A poem about isolation, empathy and Van Gogh has won 2017’s $15,000 University of Canberra Vice-Chancellor’s International Poetry Prize.
It is the fourth year the prize has been offered, with 670 poets submitting more than 1,000 poems from all over the world, including Greece, Germany, Romania, Scotland, Slovakia and Australia. The winners were:
First prize: US-based Eric Berlin for Irises.
Runner up: Melbourne’s Debi Hamilton for Having Intended to Visit an Orange Grove, the Poem Finds Itself in a Supermarket.
Mr Berlin said he was “deeply grateful” to win the prize. “This sort of thing basically never happens. Until somehow it does. I’ve been struggling to advance my writing as well as my research into the poetics of standup, hoping to reach a wider audience…and then, suddenly, this!”
He wrote Irises in September 2016 after having been granted a deals fellowship at an artist residency in the hills of upstate New York.
“I spent a few days straight composing haiku on index cards, then cobbled them together to form this piece,” he said.
“The poem explores the strangeness of the fact that loneliness is an experience we all share. It’s partly about the difference between solitude and isolation, and how one seems to shade into the other if we’re not kind to ourselves.
“This poem is secretly a renga, a traditional Japanese form composed by several poets taking turns. But since Irises is about the impossibility of being truly alone, I composed the different parts myself as if I were a group of selves.”
Mr Berlin’s work has won the Bradford on Avon Poetry Prize 2017, National Poetry Prize (UK) 2015 and The Ledge 2014 Poetry Prize. He currently teaches online for The Poetry School in the UK and is Assistant Editor at the online literary magazine The Cortland Review.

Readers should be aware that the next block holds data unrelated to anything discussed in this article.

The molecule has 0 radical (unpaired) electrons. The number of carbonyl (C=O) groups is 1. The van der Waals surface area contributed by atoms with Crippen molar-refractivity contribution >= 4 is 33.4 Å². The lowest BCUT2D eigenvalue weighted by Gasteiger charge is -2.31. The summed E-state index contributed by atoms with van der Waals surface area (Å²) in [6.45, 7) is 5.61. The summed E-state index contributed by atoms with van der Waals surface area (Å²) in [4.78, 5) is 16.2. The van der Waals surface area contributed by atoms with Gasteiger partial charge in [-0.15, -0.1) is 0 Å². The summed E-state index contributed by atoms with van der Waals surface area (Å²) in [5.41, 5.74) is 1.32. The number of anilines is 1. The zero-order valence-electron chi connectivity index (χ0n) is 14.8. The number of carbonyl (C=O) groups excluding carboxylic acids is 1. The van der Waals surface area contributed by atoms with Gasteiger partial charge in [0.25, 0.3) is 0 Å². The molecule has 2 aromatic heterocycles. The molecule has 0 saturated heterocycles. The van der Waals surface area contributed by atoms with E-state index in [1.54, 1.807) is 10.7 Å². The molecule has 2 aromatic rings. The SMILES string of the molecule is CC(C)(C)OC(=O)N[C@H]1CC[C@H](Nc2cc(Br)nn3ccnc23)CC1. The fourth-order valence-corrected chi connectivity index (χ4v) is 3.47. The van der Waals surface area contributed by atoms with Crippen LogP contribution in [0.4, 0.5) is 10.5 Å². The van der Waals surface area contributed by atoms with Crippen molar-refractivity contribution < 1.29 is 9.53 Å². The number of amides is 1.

Ms Hamilton said she was excited and honoured to be named runner-up for the second time for her work Having Intended to Visit an Orange Grove, the Poem Finds Itself in a Supermarket. She won the same accolade in the first year of the prize in 2014 for What big plans you have.
“I remember exactly the day I wrote this poem – I was sitting in a cafe in Werribee on my lunch break, and pulled out my notebook and pen,” she said.
“I can’t say what the poem is about. It needs to speak for itself and if people get different things from it then it is doing its job! To my mind, the wonderful thing about poetry is the action of the reader’s mind in response to the poet’s words.”
“I hadn’t written a lot of poetry around that time, and I decided just to put my pen to the paper and see what came up. I don’t know why the memory of a hummingbird came up, but there it was! And I actually did go the supermarket afterwards (the poem was still unfinished at that point).”
The writer, poet and psychologist started writing poetry six years ago and was joint winner of the Newcastle Poetry Prize in 2014. She published her second poetry collection The Sly Night Creatures of Desire in 2016.
The University of Canberra Vice-Chancellor’s International Poetry Prize is facilitated by the University’s International Poetry Studies Institute, with writers asked to submit a previously unpublished poem, in English – translations were not eligible – up to 50 lines in length.
Vice-Chancellor Professor Deep Saini said he was delighted to see so many poets from around the world continue to enter the prize and thanked the entrants for their submissions.
“The University of Canberra is pleased to contribute to the literary community through this important prize. Poets remind us that there are so many ways of making meaning and that creative and complex uses of language have the power to nourish our imaginations.”
“This prize is a key way for the University to continue to further its network of national and international connections, as well as being part of the larger international literary conversations that are taking place worldwide,” Professor Saini said.